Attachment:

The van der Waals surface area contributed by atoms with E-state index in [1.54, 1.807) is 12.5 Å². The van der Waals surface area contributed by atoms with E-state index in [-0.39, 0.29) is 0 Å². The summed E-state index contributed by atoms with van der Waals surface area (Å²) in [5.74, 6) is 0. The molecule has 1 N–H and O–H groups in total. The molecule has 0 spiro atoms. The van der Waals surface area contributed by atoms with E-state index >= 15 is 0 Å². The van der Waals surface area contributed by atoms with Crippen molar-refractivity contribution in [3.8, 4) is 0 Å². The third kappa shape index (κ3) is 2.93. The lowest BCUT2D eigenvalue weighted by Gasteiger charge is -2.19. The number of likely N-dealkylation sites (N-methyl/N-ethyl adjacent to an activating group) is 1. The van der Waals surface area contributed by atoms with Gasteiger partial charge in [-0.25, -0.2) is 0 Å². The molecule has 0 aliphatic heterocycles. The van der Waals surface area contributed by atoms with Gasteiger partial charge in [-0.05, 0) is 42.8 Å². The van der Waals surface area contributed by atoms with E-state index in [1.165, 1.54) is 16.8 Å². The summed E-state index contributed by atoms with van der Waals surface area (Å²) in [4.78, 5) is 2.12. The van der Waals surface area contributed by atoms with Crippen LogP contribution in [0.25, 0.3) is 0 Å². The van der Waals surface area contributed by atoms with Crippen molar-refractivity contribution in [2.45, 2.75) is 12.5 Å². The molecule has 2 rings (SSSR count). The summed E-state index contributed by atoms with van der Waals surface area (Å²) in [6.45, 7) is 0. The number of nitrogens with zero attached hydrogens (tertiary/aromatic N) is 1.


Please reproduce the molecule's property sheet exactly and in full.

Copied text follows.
The van der Waals surface area contributed by atoms with E-state index in [1.54, 1.807) is 12.5 Å². The van der Waals surface area contributed by atoms with E-state index in [-0.39, 0.29) is 0 Å². The summed E-state index contributed by atoms with van der Waals surface area (Å²) in [5.74, 6) is 0. The molecule has 1 N–H and O–H groups in total. The molecule has 0 spiro atoms. The van der Waals surface area contributed by atoms with E-state index >= 15 is 0 Å². The van der Waals surface area contributed by atoms with Crippen molar-refractivity contribution in [3.8, 4) is 0 Å². The third kappa shape index (κ3) is 2.93. The lowest BCUT2D eigenvalue weighted by Gasteiger charge is -2.19. The number of likely N-dealkylation sites (N-methyl/N-ethyl adjacent to an activating group) is 1. The van der Waals surface area contributed by atoms with Gasteiger partial charge in [-0.25, -0.2) is 0 Å². The molecule has 0 aliphatic heterocycles. The van der Waals surface area contributed by atoms with Gasteiger partial charge in [-0.05, 0) is 42.8 Å². The van der Waals surface area contributed by atoms with E-state index in [1.165, 1.54) is 16.8 Å². The summed E-state index contributed by atoms with van der Waals surface area (Å²) in [4.78, 5) is 2.12. The van der Waals surface area contributed by atoms with Crippen LogP contribution in [0.25, 0.3) is 0 Å². The van der Waals surface area contributed by atoms with Crippen molar-refractivity contribution in [2.45, 2.75) is 12.5 Å². The molecule has 2 rings (SSSR count). The summed E-state index contributed by atoms with van der Waals surface area (Å²) in [6.45, 7) is 0. The number of nitrogens with zero attached hydrogens (tertiary/aromatic N) is 1.